Blog topic: Protect Kids Online

The New Net Cetera: Hot off the Press

This just in: The revision of the FTC’s free guide, Net Cetera: Chatting with Kids About Being Online, is hot off the press. The booklet has updated tips for parents, teachers, and other adults to use when talking with kids about online safety and digital citizenship.

Net Cetera booklet

What Are You Doing on Data Privacy Day?

Data Privacy Day is just around the corner — January 28. What a good time to do something about protecting your personal information, online and off.

Data Privacy Day Logo

An In-App Surprise: How to Lose Hundreds in 15 Minutes

Quick: name a way your kids could rack up hundreds of dollars in charges in under 15 minutes without you being the wiser.

One answer: through an app on your iPhone or other Apple device.

Today, the FTC announced that it has reached a settlement with Apple, resolving allegations that the company didn’t get parental consent for many of the charges racked up by their children in kids’ games.

North of the Border, Up Canada Way

North of the border, it’s Media Literacy Week. This year’s theme is “What’s Being Sold: Helping Kids Make Sense of Marketing Messages” – which, of course, is a theme that makes sense in the US, too.

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Celebrating the 10th Anniversary of National Cyber Security Awareness Month

When the White House proclaimed October 2004 to be National Cyber Security Awareness Month, the Internet looked very different than it does today. Smartphones and social networks are just two of the dramatic changes of the last decade. Americans are communicating more frequently, with more people, and sharing more personal information than ever.

National Cyber Security Awareness Month

Hispanic Heritage Month: Protecting Your Family Online

According to the Pew Internet & American Life Project, almost 9 out of 10 Latino teens have access to the internet. And with tablets and smartphones, they could be online away from your home and your watchful eyes—even the ones in the back of your head. As a parent, there’s a lot you can do to protect your kids online. And you don’t have to be tech savvy to do it. Research shows that the best way to protect your kids online is to talk to them. So where can you start? This video helps you talk to your kids about being safe online.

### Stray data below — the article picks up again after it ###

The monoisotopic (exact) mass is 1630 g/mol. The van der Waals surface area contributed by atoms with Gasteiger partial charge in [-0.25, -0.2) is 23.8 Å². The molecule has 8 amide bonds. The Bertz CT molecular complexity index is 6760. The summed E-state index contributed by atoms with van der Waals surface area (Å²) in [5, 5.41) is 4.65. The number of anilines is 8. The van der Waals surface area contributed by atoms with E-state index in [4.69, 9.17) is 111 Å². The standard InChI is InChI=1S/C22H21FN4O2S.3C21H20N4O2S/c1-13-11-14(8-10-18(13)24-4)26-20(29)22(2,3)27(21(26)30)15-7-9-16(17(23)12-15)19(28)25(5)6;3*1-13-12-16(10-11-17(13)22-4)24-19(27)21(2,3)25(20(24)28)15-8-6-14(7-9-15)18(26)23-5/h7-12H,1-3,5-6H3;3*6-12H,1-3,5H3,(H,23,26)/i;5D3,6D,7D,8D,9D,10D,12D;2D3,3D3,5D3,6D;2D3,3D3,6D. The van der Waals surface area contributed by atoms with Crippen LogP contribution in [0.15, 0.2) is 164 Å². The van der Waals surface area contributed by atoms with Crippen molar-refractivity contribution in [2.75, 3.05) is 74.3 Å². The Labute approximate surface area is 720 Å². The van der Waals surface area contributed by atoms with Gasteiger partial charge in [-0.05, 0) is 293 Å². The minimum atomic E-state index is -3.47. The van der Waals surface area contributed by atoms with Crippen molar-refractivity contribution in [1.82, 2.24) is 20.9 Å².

Heads Up!

Here’s a heads up: we’ve updated our kids’ guide on online safety, and we’re giving away copies… for free! We encourage you to order as many as you’d like. And here’s an idea: share the Heads Up publication with the kids in your life during National Cyber Security Awareness Month coming up in October.

Heads Up Guide

Back to School Smarts

With your kids heading back to school, you might be hoping they spend more time with their noses in a textbook than with their eyes glued to a screen. And since you know they’ll be spending time online — socializing, sharing photos, and downloading apps — take the opportunity to talk about being tech smart as well as book smart!

Net Cetera: Chatting With Kids About Being Online

Got Kids Under 13?

It’s summertime. For kids, that might mean days at the pool, sleep-away camp, summer school…and hours on some computer or mobile device, if they can possibly get away with it.

Starting today, parents might feel a little better about their younger kids’ privacy online. That’s because changes to the Children’s Online Privacy Protection Act (COPPA) rule take effect today. The act requires operators of websites or online services directed to kids under 13 to give notice to parents — and get their verifiable consent — before collecting, using, or disclosing a kid’s personal information. The rule also applies to general audience sites that know they’re collecting information from kids under 13, and to sites and online services that have actual knowledge they’re collecting information from sites directed to children. The rule applies to apps, too, not just to websites.

Summer Camp Season

Aah, summer break. School’s almost out, and camp season is just around the corner. Whether your kids are attending a program for sports, arts, or education, there’s plenty of fun to be had this summer…and plenty of forms to be filled out.

Summer program forms may require you to provide your child’s personal information — like their Social Security number. While this may seem routine, it’s important to do what you can to protect sensitive information from falling into the wrong hands.

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